6 Rules to Follow When Dating a Traditional Chinese

In the world that is getting smaller thru technology and the internet, our way of life has changed in leaps and bounds. How we do things, from our everyday tasks to even something as hard as finding a home can all be done with a push of a button. Even how we connect to people is no longer limited to words and we can now easily express ourselves in more ways and to a wider audience with lesser efforts. How we build our relationships are now moving into uncharted territories, leaving behind our more traditional and simple courtship and dating practices.

While the world, in general, is now more accepting of interracial relationships,  there are still many challenges faced by couples who go beyond the norms of their society and date someone of a different race. In a country like China, it is amazing to see how culture and tradition are still interlaced through its modern and fast-paced citizens. Dating a traditional Chinese, or even someone who may not be traditional but may come from a conservatively traditional family might pose challenging. Here are a few tips to help you understand and enjoy your relationship despite the differences you might have:

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1. Understanding your differences

Coming from different backgrounds require more than your love for each other. You need to understand each other’s background and try to work your relationship to reflect your respect for each other. Most western people grew up in cultures that foster independence and free thinking while the more traditional Chinese are taught to value their family and its honor. This can cause conflict as an independent mind might think that tradition might limit his freedom and that of his relationship, or a traditional person might find it uncomfortable to do anything that might have an impact on the family. Learning to compromise and accept each other’s differences can allow both to reach an understanding.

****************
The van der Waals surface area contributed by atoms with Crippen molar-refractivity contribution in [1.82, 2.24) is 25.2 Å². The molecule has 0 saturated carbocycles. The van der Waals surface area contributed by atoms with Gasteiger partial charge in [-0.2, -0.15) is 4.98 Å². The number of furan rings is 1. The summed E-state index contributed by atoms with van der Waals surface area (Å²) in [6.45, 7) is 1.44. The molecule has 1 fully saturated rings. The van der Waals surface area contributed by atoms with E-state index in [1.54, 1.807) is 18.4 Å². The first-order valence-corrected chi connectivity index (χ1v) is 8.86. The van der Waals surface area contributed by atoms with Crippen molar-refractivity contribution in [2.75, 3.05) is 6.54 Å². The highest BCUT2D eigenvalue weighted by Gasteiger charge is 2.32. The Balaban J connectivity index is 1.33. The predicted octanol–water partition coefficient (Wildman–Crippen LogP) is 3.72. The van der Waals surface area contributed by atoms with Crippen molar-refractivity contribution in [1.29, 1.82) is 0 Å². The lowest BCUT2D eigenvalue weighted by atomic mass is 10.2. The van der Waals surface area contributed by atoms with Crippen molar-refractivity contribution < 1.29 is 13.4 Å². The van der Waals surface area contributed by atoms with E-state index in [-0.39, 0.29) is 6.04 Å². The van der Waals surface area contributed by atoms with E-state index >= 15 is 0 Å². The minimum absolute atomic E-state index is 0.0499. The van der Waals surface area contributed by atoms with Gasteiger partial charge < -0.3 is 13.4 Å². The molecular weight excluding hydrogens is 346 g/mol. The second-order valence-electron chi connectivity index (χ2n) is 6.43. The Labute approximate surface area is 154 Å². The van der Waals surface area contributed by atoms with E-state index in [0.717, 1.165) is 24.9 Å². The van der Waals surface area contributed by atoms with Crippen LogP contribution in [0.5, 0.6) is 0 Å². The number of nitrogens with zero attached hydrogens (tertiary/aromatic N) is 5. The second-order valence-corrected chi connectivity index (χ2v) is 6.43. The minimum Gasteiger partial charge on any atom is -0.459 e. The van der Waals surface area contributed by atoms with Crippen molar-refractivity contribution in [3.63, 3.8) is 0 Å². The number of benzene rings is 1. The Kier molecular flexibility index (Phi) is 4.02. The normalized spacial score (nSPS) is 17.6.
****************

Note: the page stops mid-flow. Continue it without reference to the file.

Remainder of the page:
2. Celebrate your similarities

A relationship grows stronger when we see the value of the other person in our life. Despite the differences in your culture, there will always be that special bond that you share with each other. Find the things that are common between you that can help you grow to treasure each other more. Build your relationship on the common things you both like and enjoy.

3. Enjoy a different touch in dating

Your differences are not necessarily bad for your relationships. You can enjoy your dates by incorporating the uniqueness of your backgrounds. This is also a great way to understand and appreciate each other more. You can learn to enjoy each other’s cultures and traditions.

4. Managing expectations

Most Chinese grew up in households that taught them the value of marriage. Their parents usually had arranged marriages and they grew up to value marital stability, and not necessarily romantic relationships. Most of them are pressured to get married almost as much as to get a job. Understanding this, most of them do not get into a relationship if it will not lead to marriage. Intimacy is something that is valued, and unless a relationship is serious, it is not to easily given. Knowing this at the beginning of a relationship is best to avoid unwanted expectations from both sides.

5. Extend the love